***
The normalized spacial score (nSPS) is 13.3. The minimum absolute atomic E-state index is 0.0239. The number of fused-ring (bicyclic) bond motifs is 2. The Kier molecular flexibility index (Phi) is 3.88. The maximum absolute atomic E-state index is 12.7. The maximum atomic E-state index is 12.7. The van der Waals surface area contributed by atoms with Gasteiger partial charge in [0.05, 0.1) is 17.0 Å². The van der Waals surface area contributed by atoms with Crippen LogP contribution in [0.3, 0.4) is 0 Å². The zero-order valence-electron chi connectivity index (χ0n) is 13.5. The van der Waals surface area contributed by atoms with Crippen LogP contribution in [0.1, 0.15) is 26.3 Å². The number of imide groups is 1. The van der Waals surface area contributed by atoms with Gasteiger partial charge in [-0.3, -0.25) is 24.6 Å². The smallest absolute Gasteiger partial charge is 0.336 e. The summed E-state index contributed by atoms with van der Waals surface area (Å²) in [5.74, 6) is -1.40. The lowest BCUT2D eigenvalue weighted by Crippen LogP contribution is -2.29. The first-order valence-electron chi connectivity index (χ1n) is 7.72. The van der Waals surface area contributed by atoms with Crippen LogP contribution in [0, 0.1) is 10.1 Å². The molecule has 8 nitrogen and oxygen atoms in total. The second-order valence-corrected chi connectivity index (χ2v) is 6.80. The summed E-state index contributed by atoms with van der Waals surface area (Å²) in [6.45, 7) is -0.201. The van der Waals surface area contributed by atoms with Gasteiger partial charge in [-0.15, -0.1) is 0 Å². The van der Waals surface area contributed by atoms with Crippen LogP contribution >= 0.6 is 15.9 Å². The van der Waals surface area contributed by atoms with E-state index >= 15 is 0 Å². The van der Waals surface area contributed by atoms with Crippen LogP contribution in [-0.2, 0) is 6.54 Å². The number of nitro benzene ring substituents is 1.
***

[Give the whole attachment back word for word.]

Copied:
The normalized spacial score (nSPS) is 13.3. The minimum absolute atomic E-state index is 0.0239. The number of fused-ring (bicyclic) bond motifs is 2. The Kier molecular flexibility index (Phi) is 3.88. The maximum absolute atomic E-state index is 12.7. The maximum atomic E-state index is 12.7. The van der Waals surface area contributed by atoms with Gasteiger partial charge in [0.05, 0.1) is 17.0 Å². The van der Waals surface area contributed by atoms with Crippen LogP contribution in [0.3, 0.4) is 0 Å². The zero-order valence-electron chi connectivity index (χ0n) is 13.5. The van der Waals surface area contributed by atoms with Crippen LogP contribution in [0.1, 0.15) is 26.3 Å². The number of imide groups is 1. The van der Waals surface area contributed by atoms with Gasteiger partial charge in [-0.3, -0.25) is 24.6 Å². The smallest absolute Gasteiger partial charge is 0.336 e. The summed E-state index contributed by atoms with van der Waals surface area (Å²) in [5.74, 6) is -1.40. The lowest BCUT2D eigenvalue weighted by Crippen LogP contribution is -2.29. The first-order valence-electron chi connectivity index (χ1n) is 7.72. The van der Waals surface area contributed by atoms with Crippen LogP contribution in [0, 0.1) is 10.1 Å². The molecule has 8 nitrogen and oxygen atoms in total. The second-order valence-corrected chi connectivity index (χ2v) is 6.80. The summed E-state index contributed by atoms with van der Waals surface area (Å²) in [6.45, 7) is -0.201. The van der Waals surface area contributed by atoms with Gasteiger partial charge in [-0.15, -0.1) is 0 Å². The van der Waals surface area contributed by atoms with Crippen LogP contribution >= 0.6 is 15.9 Å². The van der Waals surface area contributed by atoms with E-state index >= 15 is 0 Å². The van der Waals surface area contributed by atoms with Crippen LogP contribution in [-0.2, 0) is 6.54 Å². The number of nitro benzene ring substituents is 1.